Yaesu FT-60R: Our dual-band optionFor these users, we recommend the Yaesu FT-60R. It is a dual-band radio that costs about $50 more than the FT-270R. There is only one VFO, so the radio tunes easily. It also uses the same accessories — including the FBA-25A AA-battery case — as the FT-270R. It is not submersible, but I believe there is a “water-resistant” claim.I don’t own one of these radios, but the people who have purchased them like them very much. I have, however, purchased the programming software as the two radios both use the same programming cable.
AccessoriesBesides the AA battery case, we recommend a small “Hershey Kiss” magnetic mount antenna. (It’s named for the size and shape of the small magnet).These are not especially rugged, but are inexpensive and absolutely necessary for anything like solid repeater coverage here running only 5-watts.The small mag mount can also be taken inside and used on a metal surface, such as a filing cabinet or cookie sheet, to help get a signal out of the building.Yaesu sells an expensive, submersible speaker/mic that is too large and seems to muffle the mic audio. We recommend the less-expensive “standard” speaker/mic as an alternative. It features an earphone jack on the mic. The earphone is recommended, but many people don’t buy them or can’t find them when they would like to use one to keep noise (and prying ears) to a minimum.Some people purchase a cigarette lighter power adapter. I’d rather see that money invested in a mobile radio.
Not just for beginnersIn recommending the FT-270R, I don’t want you to think I am dumbing-down the choice for our new hams’ benefit. I own a whole bunch of radios — include VX-8, VX-7, VX-5, etc. — but find them all too hard to use. OK, the VX-8 is pretty easy, but it doesn’t fully power from a AA pack.Indeed, the FT-270R is the talkie you are most likely to find me using, too. It’s a great radio, at a price that won’t break me if the radio disappears.--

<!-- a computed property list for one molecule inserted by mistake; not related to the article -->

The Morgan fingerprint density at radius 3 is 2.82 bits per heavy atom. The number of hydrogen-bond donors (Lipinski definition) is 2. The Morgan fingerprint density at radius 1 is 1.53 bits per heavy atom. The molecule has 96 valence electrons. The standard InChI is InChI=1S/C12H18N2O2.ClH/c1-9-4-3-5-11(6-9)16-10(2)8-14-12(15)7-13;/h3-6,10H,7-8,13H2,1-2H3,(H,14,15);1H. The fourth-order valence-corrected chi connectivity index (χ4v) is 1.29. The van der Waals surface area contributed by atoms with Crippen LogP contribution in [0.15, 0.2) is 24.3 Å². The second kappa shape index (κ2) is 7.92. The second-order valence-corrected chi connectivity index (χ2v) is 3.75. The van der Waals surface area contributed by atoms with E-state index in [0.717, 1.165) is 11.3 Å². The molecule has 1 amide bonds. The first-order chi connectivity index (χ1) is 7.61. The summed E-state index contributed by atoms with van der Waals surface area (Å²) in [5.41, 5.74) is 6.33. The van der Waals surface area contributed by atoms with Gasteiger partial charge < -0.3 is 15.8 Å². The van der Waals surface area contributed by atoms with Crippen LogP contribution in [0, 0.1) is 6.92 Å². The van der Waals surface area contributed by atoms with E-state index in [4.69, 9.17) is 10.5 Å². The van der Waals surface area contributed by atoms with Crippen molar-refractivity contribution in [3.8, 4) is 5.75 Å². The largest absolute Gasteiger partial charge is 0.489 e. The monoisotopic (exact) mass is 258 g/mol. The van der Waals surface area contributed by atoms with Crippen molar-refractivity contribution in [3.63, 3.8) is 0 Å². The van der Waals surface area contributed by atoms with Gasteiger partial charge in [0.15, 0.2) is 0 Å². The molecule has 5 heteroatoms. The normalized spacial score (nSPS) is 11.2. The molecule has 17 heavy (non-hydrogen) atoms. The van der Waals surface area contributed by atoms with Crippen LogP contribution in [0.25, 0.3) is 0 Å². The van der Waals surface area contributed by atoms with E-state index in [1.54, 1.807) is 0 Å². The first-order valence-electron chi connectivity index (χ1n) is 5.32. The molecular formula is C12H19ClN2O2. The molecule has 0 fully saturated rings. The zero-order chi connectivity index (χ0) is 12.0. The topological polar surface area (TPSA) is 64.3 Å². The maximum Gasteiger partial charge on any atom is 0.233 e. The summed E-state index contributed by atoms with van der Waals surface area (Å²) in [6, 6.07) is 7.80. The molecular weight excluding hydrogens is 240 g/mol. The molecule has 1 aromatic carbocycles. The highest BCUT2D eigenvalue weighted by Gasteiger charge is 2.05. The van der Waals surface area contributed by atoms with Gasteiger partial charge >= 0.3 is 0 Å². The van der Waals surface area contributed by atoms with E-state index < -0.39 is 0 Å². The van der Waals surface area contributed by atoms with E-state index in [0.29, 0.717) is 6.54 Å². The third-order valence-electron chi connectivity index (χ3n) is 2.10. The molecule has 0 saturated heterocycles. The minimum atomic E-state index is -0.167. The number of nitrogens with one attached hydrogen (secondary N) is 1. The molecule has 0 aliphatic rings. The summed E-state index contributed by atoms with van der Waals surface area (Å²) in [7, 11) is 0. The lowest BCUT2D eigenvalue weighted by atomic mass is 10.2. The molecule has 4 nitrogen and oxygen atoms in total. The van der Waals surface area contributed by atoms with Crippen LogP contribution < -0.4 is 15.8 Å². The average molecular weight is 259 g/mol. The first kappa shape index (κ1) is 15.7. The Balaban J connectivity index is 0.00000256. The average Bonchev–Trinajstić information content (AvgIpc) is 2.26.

- Hello Group - I wanted to know how folks like, or what they have heard about the Buddistik. I am taking my KX-1 to Hawaii next month. I have an endfedz for 20 and 10 meters, but wonder if folks have fooled on those two bands with the Buddistik, as it would be easier to set up on a hotel railing that an endfedz. Does the counterpoise work if one is up two floors, or does it have to be a few feet from ground ??
If anyone has experience, opinions about that option, or others, let me know. Also, if taking the endfedz, how is TSA with folks taking coils of wire in carry on luggage?? They might see that as a bit "sketchy" to use the kids terms. - Mr Bob
No experience or opinion here! As a mentor friend of mine says, "Hook it up, try matching it up, see how it radiates."
Phil Westover, WA7URV
- Phil - I guess that is a true story. I have heard it said that antenna stories get as close to religion as ham radio can, stories of miracles, radiating around the world, using a soup can on 160 meters.RTTY contest a bit slow this morning, better last eve. Hope it opens soon, or I will be asleep at the switch.Got my MFJ Cub an Texas Topper for build day, looking forward to that. Mr Bob KM7Q
From: "492commish@..." <492commish@...>
Sent: Saturday, March 17, 2012 8:31 AM
Subject: [cascadeqrp] Buddestik - Opinions on...
No experience or opinion here! As a mentor friend of mine says, "Hook it up, try matching it up, see how it radiates."73,Phil Westover, WA7URV